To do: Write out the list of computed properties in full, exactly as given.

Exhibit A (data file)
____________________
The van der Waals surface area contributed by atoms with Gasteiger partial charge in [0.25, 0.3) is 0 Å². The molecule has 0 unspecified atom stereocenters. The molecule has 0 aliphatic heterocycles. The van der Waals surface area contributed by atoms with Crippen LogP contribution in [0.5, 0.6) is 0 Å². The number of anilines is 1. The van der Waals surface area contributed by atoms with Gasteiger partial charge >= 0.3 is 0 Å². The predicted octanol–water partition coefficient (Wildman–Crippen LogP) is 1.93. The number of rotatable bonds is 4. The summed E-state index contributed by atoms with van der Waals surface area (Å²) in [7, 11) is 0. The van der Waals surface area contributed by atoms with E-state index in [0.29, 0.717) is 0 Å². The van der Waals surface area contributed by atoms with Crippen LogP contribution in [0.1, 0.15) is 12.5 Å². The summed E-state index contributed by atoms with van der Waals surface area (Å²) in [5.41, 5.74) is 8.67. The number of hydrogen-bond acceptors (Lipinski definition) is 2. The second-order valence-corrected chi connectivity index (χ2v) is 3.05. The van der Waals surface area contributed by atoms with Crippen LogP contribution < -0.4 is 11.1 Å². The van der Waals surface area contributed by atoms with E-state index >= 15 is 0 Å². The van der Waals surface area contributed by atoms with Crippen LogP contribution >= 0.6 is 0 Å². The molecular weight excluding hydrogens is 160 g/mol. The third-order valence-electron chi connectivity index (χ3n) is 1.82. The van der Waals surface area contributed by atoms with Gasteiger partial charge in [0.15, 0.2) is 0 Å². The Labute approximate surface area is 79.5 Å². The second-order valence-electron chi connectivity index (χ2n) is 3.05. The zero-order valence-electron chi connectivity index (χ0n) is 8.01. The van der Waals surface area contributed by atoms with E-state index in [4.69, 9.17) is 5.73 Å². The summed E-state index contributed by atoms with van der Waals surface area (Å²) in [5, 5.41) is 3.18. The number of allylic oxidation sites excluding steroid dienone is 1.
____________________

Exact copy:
The van der Waals surface area contributed by atoms with Gasteiger partial charge in [0.25, 0.3) is 0 Å². The molecule has 0 unspecified atom stereocenters. The molecule has 0 aliphatic heterocycles. The van der Waals surface area contributed by atoms with Crippen LogP contribution in [0.5, 0.6) is 0 Å². The number of anilines is 1. The van der Waals surface area contributed by atoms with Gasteiger partial charge >= 0.3 is 0 Å². The predicted octanol–water partition coefficient (Wildman–Crippen LogP) is 1.93. The number of rotatable bonds is 4. The summed E-state index contributed by atoms with van der Waals surface area (Å²) in [7, 11) is 0. The van der Waals surface area contributed by atoms with E-state index in [0.29, 0.717) is 0 Å². The van der Waals surface area contributed by atoms with Crippen LogP contribution in [0.1, 0.15) is 12.5 Å². The summed E-state index contributed by atoms with van der Waals surface area (Å²) in [5.41, 5.74) is 8.67. The number of hydrogen-bond acceptors (Lipinski definition) is 2. The second-order valence-corrected chi connectivity index (χ2v) is 3.05. The van der Waals surface area contributed by atoms with Crippen LogP contribution < -0.4 is 11.1 Å². The van der Waals surface area contributed by atoms with E-state index >= 15 is 0 Å². The van der Waals surface area contributed by atoms with Crippen LogP contribution >= 0.6 is 0 Å². The molecular weight excluding hydrogens is 160 g/mol. The third-order valence-electron chi connectivity index (χ3n) is 1.82. The van der Waals surface area contributed by atoms with Gasteiger partial charge in [0.15, 0.2) is 0 Å². The Labute approximate surface area is 79.5 Å². The second-order valence-electron chi connectivity index (χ2n) is 3.05. The zero-order valence-electron chi connectivity index (χ0n) is 8.01. The van der Waals surface area contributed by atoms with E-state index in [4.69, 9.17) is 5.73 Å². The summed E-state index contributed by atoms with van der Waals surface area (Å²) in [5, 5.41) is 3.18. The number of allylic oxidation sites excluding steroid dienone is 1.